Drowning in a pile of debt is a stressful way to live. Debt consolidation may help, but there are fees involved and it’s a time-consuming process, so it’s not for everyone. Still, it may help you avoid bankruptcy, and you don’t necessarily have to have good credit to qualify. Examine your individual situation for signs that you should apply for bad credit loans and consolidate your debt.
1. Living Paycheck to Paycheck
If you have so many loans that you can never put any money into savings, and you struggle to pay for necessities, you need a solution that will lower your monthly payments. This will give you time to build up a safety net and to purchase necessities without resorting to credit cards and more debt.
Consolidation may be the answer, if it results in a lower monthly payment. Lower interest rates are a positive as well because they’ll allow you to pay off the debt sooner, but it’s not always what you get with consolidation. Turn to consolidation only if lowering your monthly payment and dealing with one lender instead of several can help uncomplicate your life. This is usually the case with those living from paycheck to paycheck, so it might be worth consideration.
2. Falling Behind With Payments
Falling behind with your payments as you struggle to stay afloat could be a sign that you need to consolidate your loans. Increasing your debt by relying on credit cards isn’t healthy for your credit score, as failing to pay the minimum amounts can damage your credit score even further, compounding the situation and starting an endless cycle of debt.
Consolidation allows you to work with one lender and only worry about one loan repayment each month. It’s possible the lender will be able to lengthen your payback period, which could mean a lower minimum payment each month. A consolidated loan may also offer a lower interest rate, which means that in the end, you’ll pay less and may become debt-free sooner; however, do expect repaying your debt to take a long time regardless. Still, consolidation may be your only option to avoid bankruptcy and losing your home or car when your paycheck doesn’t stretch far enough.
3. First-Time Consolidation
If you have consolidated in the past and you’re thinking about consolidating again, consolidation may not be the answer. This is especially true if you haven’t finished paying off the previous consolidation. Consolidation impacts your credit score somewhat, and there are fees involved, so it shouldn’t become a frequent occurrence.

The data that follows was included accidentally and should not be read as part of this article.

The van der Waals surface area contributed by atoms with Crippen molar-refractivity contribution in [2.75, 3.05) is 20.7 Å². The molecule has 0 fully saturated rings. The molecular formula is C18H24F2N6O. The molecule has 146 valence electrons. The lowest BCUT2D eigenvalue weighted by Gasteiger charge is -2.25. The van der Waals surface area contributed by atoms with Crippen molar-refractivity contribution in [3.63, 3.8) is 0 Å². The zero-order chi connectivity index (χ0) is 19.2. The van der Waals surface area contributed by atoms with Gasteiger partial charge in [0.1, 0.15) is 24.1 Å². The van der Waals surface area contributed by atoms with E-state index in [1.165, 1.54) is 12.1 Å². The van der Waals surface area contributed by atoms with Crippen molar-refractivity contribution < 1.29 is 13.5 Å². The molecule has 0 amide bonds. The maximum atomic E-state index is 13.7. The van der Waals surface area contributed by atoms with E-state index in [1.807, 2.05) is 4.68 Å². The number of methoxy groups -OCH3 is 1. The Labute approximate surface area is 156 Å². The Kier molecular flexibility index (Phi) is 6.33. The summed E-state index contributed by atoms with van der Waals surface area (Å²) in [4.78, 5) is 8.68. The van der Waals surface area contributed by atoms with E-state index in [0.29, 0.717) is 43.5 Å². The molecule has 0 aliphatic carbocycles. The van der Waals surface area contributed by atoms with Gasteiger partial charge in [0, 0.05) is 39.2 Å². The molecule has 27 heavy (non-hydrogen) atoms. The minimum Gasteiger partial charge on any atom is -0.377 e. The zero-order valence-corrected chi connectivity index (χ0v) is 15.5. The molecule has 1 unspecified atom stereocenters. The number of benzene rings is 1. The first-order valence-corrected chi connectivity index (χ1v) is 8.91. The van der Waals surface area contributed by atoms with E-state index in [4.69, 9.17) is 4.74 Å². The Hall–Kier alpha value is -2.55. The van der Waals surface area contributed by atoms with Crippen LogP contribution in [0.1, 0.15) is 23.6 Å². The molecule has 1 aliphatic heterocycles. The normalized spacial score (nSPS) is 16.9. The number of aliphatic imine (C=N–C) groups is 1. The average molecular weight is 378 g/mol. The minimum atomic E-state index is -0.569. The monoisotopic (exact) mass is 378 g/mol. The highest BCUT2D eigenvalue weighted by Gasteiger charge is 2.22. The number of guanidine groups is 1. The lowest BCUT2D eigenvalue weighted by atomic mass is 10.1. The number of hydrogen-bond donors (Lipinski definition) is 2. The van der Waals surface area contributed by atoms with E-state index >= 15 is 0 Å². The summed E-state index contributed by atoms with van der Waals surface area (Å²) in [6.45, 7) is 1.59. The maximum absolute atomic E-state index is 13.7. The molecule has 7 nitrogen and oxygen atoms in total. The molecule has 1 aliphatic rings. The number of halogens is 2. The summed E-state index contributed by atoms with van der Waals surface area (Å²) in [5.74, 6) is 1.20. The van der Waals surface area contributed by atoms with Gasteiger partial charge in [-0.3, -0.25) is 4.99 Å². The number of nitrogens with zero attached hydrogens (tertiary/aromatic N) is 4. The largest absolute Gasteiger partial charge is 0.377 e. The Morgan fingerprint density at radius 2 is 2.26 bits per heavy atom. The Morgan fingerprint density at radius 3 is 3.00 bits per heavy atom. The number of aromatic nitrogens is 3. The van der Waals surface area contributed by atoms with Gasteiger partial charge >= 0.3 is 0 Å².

Look at consolidation as a one-time solution to help you climb out of insurmountable debt and to learn to live within your means once you’re free of debt. If you’ve never consolidated before, then this is the time to take advantage of this option to get back on your feet.
4. Lenders Won’t Help
Lenders would rather get their money in the long term than have you completely default. For this reason, many of them are willing to work with you in the light of extreme financial difficulties by extending your repayment period to lower your monthly payments, reducing your interest rate or, in rare cases, reducing the amount you owe. Federal loans, such as student loans, are especially likely to qualify for some form of debtor assistance, especially since defaulting on student loans, while damaging to your credit, won’t lead to as severe consequences as defaulting on home or car loans.
If you have spoken to each of your lenders and they won’t offer you any assistance, or the assistance they offer still isn’t enough to make a sizable difference in your living situation, only then should you consider consolidation. Consolidation will let you pay off all these individual loans, potentially lowering your total monthly payment or interest rates and allowing you to deal with only one provider.
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About the Author: Allen Dhawan is a contributing blogger and loan officer for a credit union. He writes frequently for financial websites.
Image Source: http://www.flickr.com/photos/gemstonefinancial/5383051791/sizes/m/in/photostream/